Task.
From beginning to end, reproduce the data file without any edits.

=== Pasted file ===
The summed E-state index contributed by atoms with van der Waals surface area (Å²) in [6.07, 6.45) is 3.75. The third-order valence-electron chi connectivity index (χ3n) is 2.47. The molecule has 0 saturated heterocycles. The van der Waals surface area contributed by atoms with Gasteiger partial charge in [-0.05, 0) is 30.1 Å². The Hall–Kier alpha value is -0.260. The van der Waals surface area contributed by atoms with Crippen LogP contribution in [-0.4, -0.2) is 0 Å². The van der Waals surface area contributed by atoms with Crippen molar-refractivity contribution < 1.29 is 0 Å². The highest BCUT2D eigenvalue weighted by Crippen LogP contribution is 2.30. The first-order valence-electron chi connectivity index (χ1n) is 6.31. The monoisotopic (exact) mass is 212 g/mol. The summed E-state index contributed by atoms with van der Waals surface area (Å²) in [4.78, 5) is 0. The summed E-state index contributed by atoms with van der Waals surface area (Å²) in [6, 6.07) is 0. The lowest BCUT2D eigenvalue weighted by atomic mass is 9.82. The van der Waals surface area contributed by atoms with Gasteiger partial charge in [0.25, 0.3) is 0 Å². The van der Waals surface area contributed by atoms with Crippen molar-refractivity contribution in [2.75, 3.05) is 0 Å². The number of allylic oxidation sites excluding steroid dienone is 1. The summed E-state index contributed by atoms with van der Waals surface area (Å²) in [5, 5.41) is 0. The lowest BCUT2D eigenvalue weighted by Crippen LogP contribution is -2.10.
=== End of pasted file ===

The summed E-state index contributed by atoms with van der Waals surface area (Å²) in [6.07, 6.45) is 3.75. The third-order valence-electron chi connectivity index (χ3n) is 2.47. The molecule has 0 saturated heterocycles. The van der Waals surface area contributed by atoms with Gasteiger partial charge in [-0.05, 0) is 30.1 Å². The Hall–Kier alpha value is -0.260. The van der Waals surface area contributed by atoms with Crippen LogP contribution in [-0.4, -0.2) is 0 Å². The van der Waals surface area contributed by atoms with Crippen molar-refractivity contribution < 1.29 is 0 Å². The highest BCUT2D eigenvalue weighted by Crippen LogP contribution is 2.30. The first-order valence-electron chi connectivity index (χ1n) is 6.31. The monoisotopic (exact) mass is 212 g/mol. The summed E-state index contributed by atoms with van der Waals surface area (Å²) in [4.78, 5) is 0. The summed E-state index contributed by atoms with van der Waals surface area (Å²) in [6, 6.07) is 0. The lowest BCUT2D eigenvalue weighted by atomic mass is 9.82. The van der Waals surface area contributed by atoms with Gasteiger partial charge in [0.25, 0.3) is 0 Å². The van der Waals surface area contributed by atoms with Crippen molar-refractivity contribution in [2.75, 3.05) is 0 Å². The number of allylic oxidation sites excluding steroid dienone is 1. The summed E-state index contributed by atoms with van der Waals surface area (Å²) in [5, 5.41) is 0. The lowest BCUT2D eigenvalue weighted by Crippen LogP contribution is -2.10.